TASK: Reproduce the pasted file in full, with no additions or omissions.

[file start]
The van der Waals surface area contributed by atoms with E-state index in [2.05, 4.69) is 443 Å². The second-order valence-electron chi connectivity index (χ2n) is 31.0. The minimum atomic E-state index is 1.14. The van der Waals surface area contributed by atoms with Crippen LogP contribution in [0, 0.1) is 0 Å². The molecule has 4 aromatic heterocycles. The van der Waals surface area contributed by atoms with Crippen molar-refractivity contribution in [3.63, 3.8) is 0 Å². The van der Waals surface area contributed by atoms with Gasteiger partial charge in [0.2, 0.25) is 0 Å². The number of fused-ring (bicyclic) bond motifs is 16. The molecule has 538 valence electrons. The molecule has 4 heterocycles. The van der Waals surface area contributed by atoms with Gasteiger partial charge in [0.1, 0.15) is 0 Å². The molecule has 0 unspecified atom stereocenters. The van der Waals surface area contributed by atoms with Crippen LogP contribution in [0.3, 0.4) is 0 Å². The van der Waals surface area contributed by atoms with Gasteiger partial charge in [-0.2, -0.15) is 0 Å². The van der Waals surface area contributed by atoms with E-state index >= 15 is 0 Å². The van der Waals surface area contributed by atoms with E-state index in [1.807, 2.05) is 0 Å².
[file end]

The van der Waals surface area contributed by atoms with E-state index in [2.05, 4.69) is 443 Å². The second-order valence-electron chi connectivity index (χ2n) is 31.0. The minimum atomic E-state index is 1.14. The van der Waals surface area contributed by atoms with Crippen LogP contribution in [0, 0.1) is 0 Å². The molecule has 4 aromatic heterocycles. The van der Waals surface area contributed by atoms with Crippen molar-refractivity contribution in [3.63, 3.8) is 0 Å². The van der Waals surface area contributed by atoms with Gasteiger partial charge in [0.2, 0.25) is 0 Å². The number of fused-ring (bicyclic) bond motifs is 16. The molecule has 538 valence electrons. The molecule has 4 heterocycles. The van der Waals surface area contributed by atoms with Gasteiger partial charge in [0.1, 0.15) is 0 Å². The molecule has 0 unspecified atom stereocenters. The van der Waals surface area contributed by atoms with Crippen LogP contribution in [0.3, 0.4) is 0 Å². The van der Waals surface area contributed by atoms with Gasteiger partial charge in [-0.2, -0.15) is 0 Å². The van der Waals surface area contributed by atoms with E-state index >= 15 is 0 Å². The van der Waals surface area contributed by atoms with E-state index in [1.807, 2.05) is 0 Å².